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|International Classification||H04M7/00, H04L12/64, H04L12/56, H04L29/06|
|Cooperative Classification||H04L65/1069, H04L65/80, H04L29/06027, H04L12/5695, H04L47/822, H04L47/801, H04L12/6418, H04L47/2416, H04Q2213/13034, H04L47/125, H04L2012/6481, H04L47/724, H04L2012/6472, H04Q2213/13389, H04M7/006, H04L2012/6475|
|European Classification||H04L12/56R, H04L47/12B, H04L47/82B, H04L47/24B, H04L47/72B, H04L47/80A, H04M7/00M, H04L12/64B, H04L29/06M8, H04L29/06M2S1|
|Dec 23, 1998||AS||Assignment|
Owner name: NORTHERN TELECOM, TEXAS
Free format text: ASSIGNMENT OF ASSIGNORS INTEREST;ASSIGNOR:KAO, CHI-CHANG;REEL/FRAME:009694/0081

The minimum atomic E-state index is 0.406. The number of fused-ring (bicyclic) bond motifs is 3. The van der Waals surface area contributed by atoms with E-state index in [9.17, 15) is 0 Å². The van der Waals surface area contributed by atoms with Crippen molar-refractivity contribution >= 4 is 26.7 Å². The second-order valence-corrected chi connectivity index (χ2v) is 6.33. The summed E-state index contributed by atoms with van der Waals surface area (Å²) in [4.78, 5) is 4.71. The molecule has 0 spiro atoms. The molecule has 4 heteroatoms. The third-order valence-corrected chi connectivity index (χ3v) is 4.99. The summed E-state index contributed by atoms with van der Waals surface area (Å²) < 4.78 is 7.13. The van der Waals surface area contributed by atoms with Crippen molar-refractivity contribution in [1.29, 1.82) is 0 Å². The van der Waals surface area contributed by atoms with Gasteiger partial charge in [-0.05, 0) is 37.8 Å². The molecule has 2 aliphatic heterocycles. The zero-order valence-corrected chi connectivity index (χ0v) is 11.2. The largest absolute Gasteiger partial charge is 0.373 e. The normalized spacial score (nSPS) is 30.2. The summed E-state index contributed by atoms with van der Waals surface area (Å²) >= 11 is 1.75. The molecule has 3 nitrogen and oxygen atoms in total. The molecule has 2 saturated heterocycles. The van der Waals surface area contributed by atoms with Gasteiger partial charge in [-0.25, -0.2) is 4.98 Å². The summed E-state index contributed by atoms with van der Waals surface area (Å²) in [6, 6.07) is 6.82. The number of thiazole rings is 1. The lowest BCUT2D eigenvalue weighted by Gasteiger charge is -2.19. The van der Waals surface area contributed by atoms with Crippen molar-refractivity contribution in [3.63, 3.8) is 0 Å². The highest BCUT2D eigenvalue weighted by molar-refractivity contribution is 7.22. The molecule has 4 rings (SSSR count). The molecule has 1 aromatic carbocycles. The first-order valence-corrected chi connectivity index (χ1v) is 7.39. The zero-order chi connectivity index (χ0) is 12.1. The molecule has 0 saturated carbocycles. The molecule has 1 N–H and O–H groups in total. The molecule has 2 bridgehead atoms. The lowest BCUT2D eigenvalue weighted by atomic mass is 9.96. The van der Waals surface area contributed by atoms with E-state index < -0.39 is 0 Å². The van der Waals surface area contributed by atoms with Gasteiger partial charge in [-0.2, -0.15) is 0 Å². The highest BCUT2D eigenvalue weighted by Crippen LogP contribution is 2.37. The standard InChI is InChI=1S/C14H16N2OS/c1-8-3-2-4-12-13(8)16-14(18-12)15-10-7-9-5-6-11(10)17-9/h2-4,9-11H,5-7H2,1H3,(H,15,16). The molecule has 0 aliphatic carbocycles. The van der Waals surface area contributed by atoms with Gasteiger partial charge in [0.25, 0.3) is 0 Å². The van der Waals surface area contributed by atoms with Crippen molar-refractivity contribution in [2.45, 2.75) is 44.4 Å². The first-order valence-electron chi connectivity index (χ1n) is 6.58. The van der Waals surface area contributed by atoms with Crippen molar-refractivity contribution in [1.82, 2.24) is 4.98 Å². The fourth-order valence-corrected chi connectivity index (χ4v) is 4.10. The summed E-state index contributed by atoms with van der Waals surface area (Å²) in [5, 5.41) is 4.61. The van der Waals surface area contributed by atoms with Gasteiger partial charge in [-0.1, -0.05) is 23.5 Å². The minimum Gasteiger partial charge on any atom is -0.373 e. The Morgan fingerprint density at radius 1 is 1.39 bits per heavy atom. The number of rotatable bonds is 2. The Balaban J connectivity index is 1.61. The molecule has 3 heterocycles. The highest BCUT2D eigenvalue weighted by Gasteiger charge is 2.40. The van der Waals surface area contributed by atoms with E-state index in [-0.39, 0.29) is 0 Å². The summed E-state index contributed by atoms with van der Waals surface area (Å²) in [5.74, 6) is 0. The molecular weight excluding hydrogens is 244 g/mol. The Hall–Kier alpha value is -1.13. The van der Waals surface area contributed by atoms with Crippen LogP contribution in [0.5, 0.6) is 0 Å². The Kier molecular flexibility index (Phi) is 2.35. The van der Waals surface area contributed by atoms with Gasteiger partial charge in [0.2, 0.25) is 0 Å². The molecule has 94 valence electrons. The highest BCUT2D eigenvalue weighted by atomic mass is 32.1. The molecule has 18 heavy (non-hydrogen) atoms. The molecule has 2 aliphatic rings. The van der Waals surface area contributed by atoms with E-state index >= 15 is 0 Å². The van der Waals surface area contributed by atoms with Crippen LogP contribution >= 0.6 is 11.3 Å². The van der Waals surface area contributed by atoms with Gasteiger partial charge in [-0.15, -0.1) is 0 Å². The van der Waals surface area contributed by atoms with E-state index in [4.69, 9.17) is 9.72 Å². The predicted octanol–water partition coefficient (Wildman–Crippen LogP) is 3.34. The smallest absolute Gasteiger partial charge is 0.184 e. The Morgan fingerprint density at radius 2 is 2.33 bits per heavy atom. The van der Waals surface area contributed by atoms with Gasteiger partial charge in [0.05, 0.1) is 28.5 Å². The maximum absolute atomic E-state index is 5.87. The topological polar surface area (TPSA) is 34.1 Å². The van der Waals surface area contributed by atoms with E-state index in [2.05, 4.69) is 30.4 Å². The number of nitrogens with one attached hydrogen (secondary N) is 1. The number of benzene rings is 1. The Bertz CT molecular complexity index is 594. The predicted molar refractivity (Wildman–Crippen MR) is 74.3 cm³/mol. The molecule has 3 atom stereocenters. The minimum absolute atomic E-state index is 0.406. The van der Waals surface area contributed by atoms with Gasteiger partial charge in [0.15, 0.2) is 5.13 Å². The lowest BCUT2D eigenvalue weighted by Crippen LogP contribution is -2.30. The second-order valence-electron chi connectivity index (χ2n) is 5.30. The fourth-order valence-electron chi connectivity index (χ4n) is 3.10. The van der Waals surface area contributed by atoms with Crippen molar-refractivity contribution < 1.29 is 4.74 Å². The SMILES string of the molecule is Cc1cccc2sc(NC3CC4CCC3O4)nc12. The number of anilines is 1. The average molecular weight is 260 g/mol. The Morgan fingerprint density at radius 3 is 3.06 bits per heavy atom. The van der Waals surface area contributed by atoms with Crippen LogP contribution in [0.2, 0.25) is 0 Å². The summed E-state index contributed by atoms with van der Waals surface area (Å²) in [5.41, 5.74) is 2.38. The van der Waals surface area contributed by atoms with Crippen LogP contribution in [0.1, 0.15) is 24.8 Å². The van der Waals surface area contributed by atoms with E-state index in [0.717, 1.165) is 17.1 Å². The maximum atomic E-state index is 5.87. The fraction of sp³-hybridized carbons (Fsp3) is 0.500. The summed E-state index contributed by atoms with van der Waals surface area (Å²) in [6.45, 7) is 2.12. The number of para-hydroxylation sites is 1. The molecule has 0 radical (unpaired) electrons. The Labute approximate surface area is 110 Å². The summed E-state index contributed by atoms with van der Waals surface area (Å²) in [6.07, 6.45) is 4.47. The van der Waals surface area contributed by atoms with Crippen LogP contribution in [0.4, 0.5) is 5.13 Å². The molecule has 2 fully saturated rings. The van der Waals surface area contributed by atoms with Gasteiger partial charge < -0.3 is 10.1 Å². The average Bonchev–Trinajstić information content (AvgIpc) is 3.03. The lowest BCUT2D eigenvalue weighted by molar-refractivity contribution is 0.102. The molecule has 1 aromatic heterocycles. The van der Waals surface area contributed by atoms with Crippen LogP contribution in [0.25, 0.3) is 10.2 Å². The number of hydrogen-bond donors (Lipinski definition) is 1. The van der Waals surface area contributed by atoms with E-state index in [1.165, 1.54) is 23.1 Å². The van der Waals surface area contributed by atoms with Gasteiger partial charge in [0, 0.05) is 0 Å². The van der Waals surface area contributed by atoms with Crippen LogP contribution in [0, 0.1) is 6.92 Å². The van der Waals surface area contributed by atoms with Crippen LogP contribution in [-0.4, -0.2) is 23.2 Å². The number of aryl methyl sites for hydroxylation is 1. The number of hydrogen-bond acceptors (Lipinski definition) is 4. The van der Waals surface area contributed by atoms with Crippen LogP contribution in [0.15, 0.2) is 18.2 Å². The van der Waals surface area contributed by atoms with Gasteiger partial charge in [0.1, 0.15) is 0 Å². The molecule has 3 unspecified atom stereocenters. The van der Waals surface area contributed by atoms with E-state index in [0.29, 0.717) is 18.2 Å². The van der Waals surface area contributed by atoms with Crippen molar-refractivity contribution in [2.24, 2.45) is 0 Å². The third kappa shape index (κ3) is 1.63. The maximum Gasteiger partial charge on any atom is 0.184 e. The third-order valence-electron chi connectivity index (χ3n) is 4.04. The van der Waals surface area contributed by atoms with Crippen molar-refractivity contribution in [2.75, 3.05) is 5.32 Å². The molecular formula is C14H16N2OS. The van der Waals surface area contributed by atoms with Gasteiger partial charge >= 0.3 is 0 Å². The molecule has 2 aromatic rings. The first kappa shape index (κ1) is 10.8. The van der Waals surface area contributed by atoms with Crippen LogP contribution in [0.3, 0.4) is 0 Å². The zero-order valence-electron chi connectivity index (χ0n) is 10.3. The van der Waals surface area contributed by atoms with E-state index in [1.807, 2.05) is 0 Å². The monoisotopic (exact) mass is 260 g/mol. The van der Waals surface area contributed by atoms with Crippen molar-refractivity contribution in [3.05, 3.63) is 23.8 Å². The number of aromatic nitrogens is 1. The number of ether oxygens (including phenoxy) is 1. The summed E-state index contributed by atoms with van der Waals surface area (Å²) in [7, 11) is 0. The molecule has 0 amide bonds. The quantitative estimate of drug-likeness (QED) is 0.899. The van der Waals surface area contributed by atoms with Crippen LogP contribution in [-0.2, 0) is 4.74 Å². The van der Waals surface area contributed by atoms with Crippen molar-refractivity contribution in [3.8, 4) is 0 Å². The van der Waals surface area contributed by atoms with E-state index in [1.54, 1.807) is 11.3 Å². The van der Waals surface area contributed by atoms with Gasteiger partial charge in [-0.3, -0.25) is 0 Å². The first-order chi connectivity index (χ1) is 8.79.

Effective date: 19981221
|Dec 20, 1999||AS||Assignment|
Owner name: NORTEL NETWORKS CORPORATION, CANADA
Free format text: CHANGE OF NAME;ASSIGNOR:NORTHERN TELECOM LIMITED;REEL/FRAME:010504/0903
Effective date: 19990429
|Dec 23, 1999||AS||Assignment|
Owner name: NORTEL NETWORKS CORPORATION, CANADA
Free format text: CHANGE OF NAME;ASSIGNOR:NORTHERN TELECOM LIMITED;REEL/FRAME:010567/0001
Effective date: 19990429
|Aug 30, 2000||AS||Assignment|
Owner name: NORTEL NETWORKS LIMITED,CANADA
Free format text: CHANGE OF NAME;ASSIGNOR:NORTEL NETWORKS CORPORATION;REEL/FRAME:011195/0706
Effective date: 20000830
|Oct 15, 2007||REMI||Maintenance fee reminder mailed|
|Apr 6, 2008||LAPS||Lapse for failure to pay maintenance fees|
|May 27, 2008||FP||Expired due to failure to pay maintenance fee|
Effective date: 20080406